Intralymphatic injections of standard grass-pollen extract are well tolerated and could offer a new and convenient option for treating grass-pollen allergy, new research suggests.
The therapy involves ultrasound-guided injection into the right inguinal lymph node, and requires only three preseasonal doses, given 1 month apart, explained investigator Amber Patterson, MD, from Nationwide Children’s Hospital in Columbus, Ohio.
Intralymphatic immunotherapy is similar to subcutaneous immunotherapy “in that you do your course of treatment, but then you’re done,” without the monthly injections for 3 to 5 years, she explained.
In several European trials, it has been demonstrated that intralymphatic injections are effective against grass, birch, and cat.
“When I first read about this in Europe, I thought, ‘this is incredible, we need to be doing this here.’ It’s so nice to have options since a lot of people don’t do traditional allergy shots because it’s so inconvenient,” Dr Patterson told Medscape Medical News.
“The Europeans followed people 3 years out and saw sustained efficacy, so we’re banking on that,” she added.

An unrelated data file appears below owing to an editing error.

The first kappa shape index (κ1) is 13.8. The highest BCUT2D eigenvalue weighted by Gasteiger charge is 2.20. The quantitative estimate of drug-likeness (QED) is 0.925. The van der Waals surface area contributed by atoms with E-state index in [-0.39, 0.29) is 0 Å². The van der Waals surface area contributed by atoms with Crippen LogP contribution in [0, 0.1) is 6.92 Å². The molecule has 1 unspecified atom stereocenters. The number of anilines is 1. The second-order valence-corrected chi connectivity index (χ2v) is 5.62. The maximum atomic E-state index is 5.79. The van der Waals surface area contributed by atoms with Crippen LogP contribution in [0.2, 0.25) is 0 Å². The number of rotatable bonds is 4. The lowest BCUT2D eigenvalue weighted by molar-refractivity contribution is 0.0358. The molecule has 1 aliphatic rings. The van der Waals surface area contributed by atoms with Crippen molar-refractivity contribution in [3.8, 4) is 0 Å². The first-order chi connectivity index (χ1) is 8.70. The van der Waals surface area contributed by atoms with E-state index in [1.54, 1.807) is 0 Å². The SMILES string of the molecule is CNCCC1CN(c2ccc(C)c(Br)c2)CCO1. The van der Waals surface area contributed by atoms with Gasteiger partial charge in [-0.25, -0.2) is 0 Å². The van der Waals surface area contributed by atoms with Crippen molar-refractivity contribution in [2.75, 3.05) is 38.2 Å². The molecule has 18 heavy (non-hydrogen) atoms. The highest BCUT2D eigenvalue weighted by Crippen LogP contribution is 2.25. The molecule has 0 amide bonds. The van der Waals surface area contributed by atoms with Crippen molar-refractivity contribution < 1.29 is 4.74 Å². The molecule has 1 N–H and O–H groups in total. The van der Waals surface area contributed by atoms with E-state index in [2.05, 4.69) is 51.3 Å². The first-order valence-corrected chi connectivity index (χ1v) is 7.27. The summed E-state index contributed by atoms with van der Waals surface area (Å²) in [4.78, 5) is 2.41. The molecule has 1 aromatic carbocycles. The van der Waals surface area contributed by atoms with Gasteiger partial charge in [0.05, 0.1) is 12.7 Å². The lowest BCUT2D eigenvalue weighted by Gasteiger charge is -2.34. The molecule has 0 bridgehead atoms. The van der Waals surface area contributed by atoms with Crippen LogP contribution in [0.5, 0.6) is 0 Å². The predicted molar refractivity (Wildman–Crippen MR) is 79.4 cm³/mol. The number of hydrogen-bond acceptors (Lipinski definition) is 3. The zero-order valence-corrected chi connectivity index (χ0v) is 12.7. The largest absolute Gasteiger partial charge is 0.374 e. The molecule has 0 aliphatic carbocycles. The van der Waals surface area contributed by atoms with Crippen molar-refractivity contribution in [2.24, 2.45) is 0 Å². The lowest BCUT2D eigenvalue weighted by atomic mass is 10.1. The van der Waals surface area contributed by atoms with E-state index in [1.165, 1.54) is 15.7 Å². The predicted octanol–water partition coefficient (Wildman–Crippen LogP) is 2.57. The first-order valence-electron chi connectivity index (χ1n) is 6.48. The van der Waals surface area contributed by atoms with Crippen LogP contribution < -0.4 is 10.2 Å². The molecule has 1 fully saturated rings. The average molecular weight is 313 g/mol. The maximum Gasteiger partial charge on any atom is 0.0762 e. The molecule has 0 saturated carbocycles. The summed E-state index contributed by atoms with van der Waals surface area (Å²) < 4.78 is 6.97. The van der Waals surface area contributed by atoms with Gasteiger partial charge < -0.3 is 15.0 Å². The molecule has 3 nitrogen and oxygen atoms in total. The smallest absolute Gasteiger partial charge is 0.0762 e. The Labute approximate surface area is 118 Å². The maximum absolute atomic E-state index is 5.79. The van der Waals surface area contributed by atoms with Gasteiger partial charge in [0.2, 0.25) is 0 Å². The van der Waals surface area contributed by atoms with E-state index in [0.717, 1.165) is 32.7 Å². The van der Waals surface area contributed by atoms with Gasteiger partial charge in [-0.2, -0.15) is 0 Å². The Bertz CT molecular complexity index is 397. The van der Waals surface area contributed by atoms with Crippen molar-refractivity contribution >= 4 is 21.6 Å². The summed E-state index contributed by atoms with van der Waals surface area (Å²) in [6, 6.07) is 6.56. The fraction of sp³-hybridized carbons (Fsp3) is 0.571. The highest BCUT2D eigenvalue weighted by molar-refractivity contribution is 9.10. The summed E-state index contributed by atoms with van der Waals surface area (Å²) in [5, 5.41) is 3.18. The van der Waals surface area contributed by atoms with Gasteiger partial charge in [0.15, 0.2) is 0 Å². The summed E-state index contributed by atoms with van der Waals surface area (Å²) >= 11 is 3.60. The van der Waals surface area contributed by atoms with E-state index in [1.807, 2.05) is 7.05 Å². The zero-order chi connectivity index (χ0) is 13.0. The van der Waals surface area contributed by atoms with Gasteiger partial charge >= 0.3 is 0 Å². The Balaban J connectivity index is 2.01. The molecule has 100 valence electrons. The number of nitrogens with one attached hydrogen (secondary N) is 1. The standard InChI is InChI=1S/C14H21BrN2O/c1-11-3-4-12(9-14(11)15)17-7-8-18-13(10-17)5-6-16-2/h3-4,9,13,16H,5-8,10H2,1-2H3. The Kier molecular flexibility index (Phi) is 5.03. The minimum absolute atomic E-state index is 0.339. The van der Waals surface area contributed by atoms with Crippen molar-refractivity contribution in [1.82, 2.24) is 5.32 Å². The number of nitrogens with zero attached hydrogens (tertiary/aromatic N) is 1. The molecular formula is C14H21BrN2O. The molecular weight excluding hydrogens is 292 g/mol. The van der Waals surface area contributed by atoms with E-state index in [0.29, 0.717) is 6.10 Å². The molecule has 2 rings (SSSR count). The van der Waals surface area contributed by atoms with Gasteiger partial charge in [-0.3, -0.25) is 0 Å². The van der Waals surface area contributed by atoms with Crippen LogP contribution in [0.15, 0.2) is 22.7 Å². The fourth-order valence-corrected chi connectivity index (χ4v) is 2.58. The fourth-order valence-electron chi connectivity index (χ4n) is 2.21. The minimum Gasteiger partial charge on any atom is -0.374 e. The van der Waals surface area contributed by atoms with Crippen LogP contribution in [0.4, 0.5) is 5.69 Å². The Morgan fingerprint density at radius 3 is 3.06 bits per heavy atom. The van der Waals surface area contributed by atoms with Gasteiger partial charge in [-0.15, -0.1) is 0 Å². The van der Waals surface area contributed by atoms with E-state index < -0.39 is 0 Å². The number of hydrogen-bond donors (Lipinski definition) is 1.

Results from the study by Dr Patterson’s team were presented as a late-breaking poster here at the American Academy of Allergy, Asthma & Immunology 2015.
The double-blind trial involved 15 teenagers with grass-pollen-induced rhinoconjunctivitis, three of whom also reported mild intermittent asthma.
The patients were randomly assigned to receive three intralymphatic injections of either extract from North American grass pollen or placebo, administered at least 4 weeks apart and timed to be completed before the start of the grass-pollen season.
Escalating doses — 0.1 mL, 0.2 mL, and 0.5 mL — were administered with a 1.5-inch 25-gauge needle inserted into the subcapsular node space, Dr Patterson explained.
“The main aim was to show that we could take American extracts, which are standardized differently than European extracts, and that we could do this safely,” she said.
You hardly ever see this kind of compliance.
Patients were assessed for adverse safety events — such as erythema, pruritus, and edema — 2 and 5 hours after the injection and then 1 week later. There were no differences in safety scores between the treatment and placebo groups.
Of note, all the teenagers completed 100% of their injections, Dr Patterson reported. “When I told other allergists this, they were so surprised; you hardly ever see this kind of compliance.”
When she was asked about allergists’ access to ultrasound guidance for the injections, Dr Patterson explained that “we need to figure out the science first. Once that’s more established, we can figure out how to give the shots because it’s a pretty simple procedure.”
“It’s interesting,” said Hugh Sampson, MD, from Kravis Children’s Hospital at Mount Sinai in New York City, who was not involved in the study.
“It does seem safe and, if you can do it in three doses, you’re definitely going to get better compliance,” he told Medscape Medical News.